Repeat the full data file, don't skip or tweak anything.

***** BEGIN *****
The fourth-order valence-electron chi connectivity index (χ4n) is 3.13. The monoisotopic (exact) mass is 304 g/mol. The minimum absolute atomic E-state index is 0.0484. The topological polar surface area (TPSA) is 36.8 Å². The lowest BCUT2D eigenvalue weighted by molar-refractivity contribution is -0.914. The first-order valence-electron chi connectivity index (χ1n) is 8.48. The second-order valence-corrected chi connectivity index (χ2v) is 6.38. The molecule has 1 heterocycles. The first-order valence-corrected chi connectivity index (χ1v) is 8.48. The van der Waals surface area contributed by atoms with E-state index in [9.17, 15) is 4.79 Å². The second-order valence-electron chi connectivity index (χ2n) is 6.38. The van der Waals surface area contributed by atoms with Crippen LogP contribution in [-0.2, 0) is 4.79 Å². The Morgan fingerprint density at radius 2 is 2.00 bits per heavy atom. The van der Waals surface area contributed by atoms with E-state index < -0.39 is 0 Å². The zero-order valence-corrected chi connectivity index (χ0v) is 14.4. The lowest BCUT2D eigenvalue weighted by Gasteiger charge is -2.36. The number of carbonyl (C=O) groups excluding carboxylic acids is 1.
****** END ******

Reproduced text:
The fourth-order valence-electron chi connectivity index (χ4n) is 3.13. The monoisotopic (exact) mass is 304 g/mol. The minimum absolute atomic E-state index is 0.0484. The topological polar surface area (TPSA) is 36.8 Å². The lowest BCUT2D eigenvalue weighted by molar-refractivity contribution is -0.914. The first-order valence-electron chi connectivity index (χ1n) is 8.48. The second-order valence-corrected chi connectivity index (χ2v) is 6.38. The molecule has 1 heterocycles. The first-order valence-corrected chi connectivity index (χ1v) is 8.48. The van der Waals surface area contributed by atoms with E-state index in [9.17, 15) is 4.79 Å². The second-order valence-electron chi connectivity index (χ2n) is 6.38. The van der Waals surface area contributed by atoms with Crippen LogP contribution in [-0.2, 0) is 4.79 Å². The Morgan fingerprint density at radius 2 is 2.00 bits per heavy atom. The van der Waals surface area contributed by atoms with E-state index < -0.39 is 0 Å². The zero-order valence-corrected chi connectivity index (χ0v) is 14.4. The lowest BCUT2D eigenvalue weighted by Gasteiger charge is -2.36. The number of carbonyl (C=O) groups excluding carboxylic acids is 1.